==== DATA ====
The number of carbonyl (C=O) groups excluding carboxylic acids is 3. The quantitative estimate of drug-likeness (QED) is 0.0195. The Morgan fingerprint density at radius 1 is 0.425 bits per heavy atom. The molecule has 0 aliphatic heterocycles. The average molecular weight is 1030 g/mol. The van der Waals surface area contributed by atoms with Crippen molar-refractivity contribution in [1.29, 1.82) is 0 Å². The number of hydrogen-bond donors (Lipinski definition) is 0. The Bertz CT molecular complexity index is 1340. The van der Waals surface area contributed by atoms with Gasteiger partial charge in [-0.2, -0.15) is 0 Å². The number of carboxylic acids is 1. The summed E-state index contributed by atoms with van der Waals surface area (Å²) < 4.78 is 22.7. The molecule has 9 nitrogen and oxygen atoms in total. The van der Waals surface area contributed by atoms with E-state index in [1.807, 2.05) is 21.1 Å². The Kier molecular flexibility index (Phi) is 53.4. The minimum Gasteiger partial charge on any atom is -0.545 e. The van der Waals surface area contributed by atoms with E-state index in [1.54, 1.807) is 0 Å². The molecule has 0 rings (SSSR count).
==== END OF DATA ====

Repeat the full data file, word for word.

The number of carbonyl (C=O) groups excluding carboxylic acids is 3. The quantitative estimate of drug-likeness (QED) is 0.0195. The Morgan fingerprint density at radius 1 is 0.425 bits per heavy atom. The molecule has 0 aliphatic heterocycles. The average molecular weight is 1030 g/mol. The van der Waals surface area contributed by atoms with Crippen molar-refractivity contribution in [1.29, 1.82) is 0 Å². The number of hydrogen-bond donors (Lipinski definition) is 0. The Bertz CT molecular complexity index is 1340. The van der Waals surface area contributed by atoms with Gasteiger partial charge in [-0.2, -0.15) is 0 Å². The number of carboxylic acids is 1. The summed E-state index contributed by atoms with van der Waals surface area (Å²) < 4.78 is 22.7. The molecule has 9 nitrogen and oxygen atoms in total. The van der Waals surface area contributed by atoms with E-state index in [1.807, 2.05) is 21.1 Å². The Kier molecular flexibility index (Phi) is 53.4. The minimum Gasteiger partial charge on any atom is -0.545 e. The van der Waals surface area contributed by atoms with E-state index in [1.54, 1.807) is 0 Å². The molecule has 0 rings (SSSR count).